With the addition of Tenko to the cafe, plus the new requirement of a meeting place for the LoV that isn’t Oboro’s apartment, he decides to make his cafe a 24-hour establishment.
Touya offers to take the new graveyard shift, being the night owl that he is, with Oboro taking over the evenings and Tenko taking the midday.
That way, he figures, Shigaraki and Dabi could go out on evenings together, if they want to. They don’t make a habit of working together, too worried of it becoming obvious just who they are, but they aren’t against the idea, either.
Really, the graveyard shift has been proposed as a way for Oboro to keep Touya on his payroll. Not that Touya knows this, of course. Touya still hates handouts, and Oboro worries if he knew the shift was created solely for his benefit, Touya would never accept the shift.
Tenko knows, however. Oboro has never been good at keeping secrets from him.
Graveyard shift being a LoV meeting place had just been an added benefit.
To his surprise, however, the night shift brings in some money. Not a lot, of course, nowhere near what the day shift does. But, still, being the only place offering coffee after the clubs in the area have all closed for the night does have its perks, apparently.
Touya is already mentioning having a sort-of regular, although he claims the customer’s name escapes him.
“He’s kinda scraggly-looking,” Touya offers at one of their regular LoV meetings.
The meetings are rarely very professional, they typically drag on until Tenko goes upstairs, yawning, and Oboro follows him only after turning the “open” sign back on, leaving Touya to his work.
Tenko’s huff draws him back to the conversation at hand. “Scraggly. That helps a lot.”
Touya shoots him a glare. Oboro doesn’t pay the bickering any mind, he’s had five years to get used to it after all.
“His name is like...Ai-something. Fuck, I can’t remember.”
Slowly, Oboro turns to look at Touya, tilting his head. “Black hair? Long-ish?”
Tenko whips his head to stare at Oboro. “No fucking way,” He whispers.
Touya gives both of them an odd look. “Yeah,” He confirms. “Shoulder-length.”
“Any chance his name might be Aizawa? Aizawa Shouta?”
Tenko shakes his head slowly. “No fucking way,” He whispers once again, with feeling.
“That’s it!” Touya exclaims. “That’s his name! Aizawa. How the Hell did you know that?”
Oboro hums, electing not to reply.
“Wow,” Tenko says, eyes appearing unfocused as he once again stares in Oboro’s direction. “Aizawa Shouta. I haven’t heard that name in ages.”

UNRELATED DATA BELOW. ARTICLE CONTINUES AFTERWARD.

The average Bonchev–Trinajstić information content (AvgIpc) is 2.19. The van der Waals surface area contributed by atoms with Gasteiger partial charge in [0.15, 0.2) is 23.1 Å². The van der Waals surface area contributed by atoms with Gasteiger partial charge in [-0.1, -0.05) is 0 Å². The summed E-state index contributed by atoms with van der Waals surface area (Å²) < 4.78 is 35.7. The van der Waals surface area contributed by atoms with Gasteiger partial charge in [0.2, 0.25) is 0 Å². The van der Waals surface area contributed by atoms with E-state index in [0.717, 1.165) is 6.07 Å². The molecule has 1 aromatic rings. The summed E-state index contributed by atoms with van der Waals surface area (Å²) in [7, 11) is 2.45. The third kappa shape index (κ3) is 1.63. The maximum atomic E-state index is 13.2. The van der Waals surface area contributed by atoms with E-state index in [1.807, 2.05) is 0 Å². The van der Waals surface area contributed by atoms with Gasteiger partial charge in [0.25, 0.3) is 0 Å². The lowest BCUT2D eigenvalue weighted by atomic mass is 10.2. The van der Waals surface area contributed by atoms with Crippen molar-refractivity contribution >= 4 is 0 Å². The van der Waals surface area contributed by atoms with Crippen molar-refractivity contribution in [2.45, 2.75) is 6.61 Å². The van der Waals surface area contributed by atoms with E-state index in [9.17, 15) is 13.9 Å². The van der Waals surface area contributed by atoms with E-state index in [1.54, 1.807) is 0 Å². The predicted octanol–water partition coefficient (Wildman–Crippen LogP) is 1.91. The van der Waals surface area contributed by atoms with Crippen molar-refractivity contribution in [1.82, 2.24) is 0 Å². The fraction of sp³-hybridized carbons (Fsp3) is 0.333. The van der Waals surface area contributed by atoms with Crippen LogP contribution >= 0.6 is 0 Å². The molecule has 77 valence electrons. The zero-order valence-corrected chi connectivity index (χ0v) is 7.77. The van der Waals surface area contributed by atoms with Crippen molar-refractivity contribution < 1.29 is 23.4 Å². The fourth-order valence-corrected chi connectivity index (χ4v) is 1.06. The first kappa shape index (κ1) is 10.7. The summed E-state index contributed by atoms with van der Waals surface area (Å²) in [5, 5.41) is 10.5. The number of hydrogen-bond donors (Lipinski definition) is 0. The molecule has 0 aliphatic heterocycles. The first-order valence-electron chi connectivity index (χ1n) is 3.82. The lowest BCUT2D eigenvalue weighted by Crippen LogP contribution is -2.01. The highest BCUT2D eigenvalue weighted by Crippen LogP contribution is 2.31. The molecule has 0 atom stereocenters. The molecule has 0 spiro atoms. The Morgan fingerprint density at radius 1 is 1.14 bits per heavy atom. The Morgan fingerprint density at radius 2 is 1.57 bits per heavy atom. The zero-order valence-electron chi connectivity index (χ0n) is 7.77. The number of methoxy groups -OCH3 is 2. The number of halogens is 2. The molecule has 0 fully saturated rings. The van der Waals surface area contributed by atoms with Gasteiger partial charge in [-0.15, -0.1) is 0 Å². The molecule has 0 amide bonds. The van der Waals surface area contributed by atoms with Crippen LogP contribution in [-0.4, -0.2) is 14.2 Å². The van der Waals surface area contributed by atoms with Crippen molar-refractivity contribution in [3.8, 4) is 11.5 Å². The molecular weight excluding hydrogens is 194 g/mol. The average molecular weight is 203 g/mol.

Touya’s eyes dart between the two of them once again before he speaks. “How do both of you know him?”
Oboro can feel Tenko’s eyes on him as he replies. “He’s my ex. We went to school together, and I dumped him after I got kicked out so that I wouldn’t be a distraction to him. God, that was already nine years ago…”
“I think saying you dumped him is a little harsh, Shirakumo. He knew why you were doing it,” Tenko says softly.
Oboro doesn’t say anything, choosing to stare down at his hands. He has never forgotten Shouta, could never forget what being with Shouta felt like, the way Shouta could make him feel like he was the most important man in the world.
“Wow,” Touya says, breaking the silence that has enveloped them. “Shirakumo, please don’t tell me you’re still hung up over a guy you broke up with nine years ago.”
Oboro finally raises his gaze, and his eyes say everything his voice can’t.
He feels Tenko grab both his hands, and Touya pats his shoulder before standing up and walking back to the coffee bar, turning the sign back on by himself for tonight.
“I’m sorry,” Oboro whispers.
Somehow, his words break his own heart.
A few months after Shigaraki’s debut, Oboro is in his apartment watching t.v when he gets a text.
‘emergency lov meeting in 15 mins. wear ur mask. shirakumo ur kurogiri now. delete this txt’
And, well, it says everything he needs to know. Oboro slips the mask he purchased a few months ago over his face, and makes his way downstairs to see Touya doing the same. Oboro turns the “open” sign off, and Touya pours him a mug of tea, meeting him at their usual booth.
Shigaraki has his mask pulled up when he enters the cafe with someone following close behind.
“Spinner,” He says, locking the door behind his guest. “This is the League of Vigilantes. Kurogiri,” He gestures to Oboro, who waves politely, “And Dabi.” Shigaraki finishes with a gesture towards Dabi, who nods in acknowledgement.
“You drink coffee, Spinner?” Dabi asks, standing up again and pointing to the coffee bar.
“Uh,” Spinner replies eloquently. “Yes. Two cream and two sugar, please.”
Dabi nods. “Classic. Nice. Want some, Shigaraki?”
Shigaraki shrugs, and Oboro sends a silent thank you when he sees Dabi prepare a decaf tea for him instead.
“What’s going on, Shigaraki?” Oboro questions, glancing between the boy and his guest.
Shigaraki grabs his mug of tea from Dabi before it can even be set on the table top, blowing on the steaming drink. “Spinner wants to join us.”
Oboro turns his gaze to Spinner, who is nodding. “Yes. Well - I didn’t know Shigaraki was part of a team already, I had originally proposed working more as partners, but I’ve heard of Dabi and I would be honoured to join your League. I- I’m sorry, I don’t know if I’ve heard of you, though, Kurogiri?”
Oboro waves his concerns away. “Don’t worry. I work behind the scenes to support the League, moreso financially than anything else.”
“Right,” Spinner replies, nodding. “Gotcha. So...why are we meeting in a coffee shop?”
Oboro blinks. “I own it. It’s our cover.”
“Are you serious?” Spinner looks at Shigaraki for confirmation.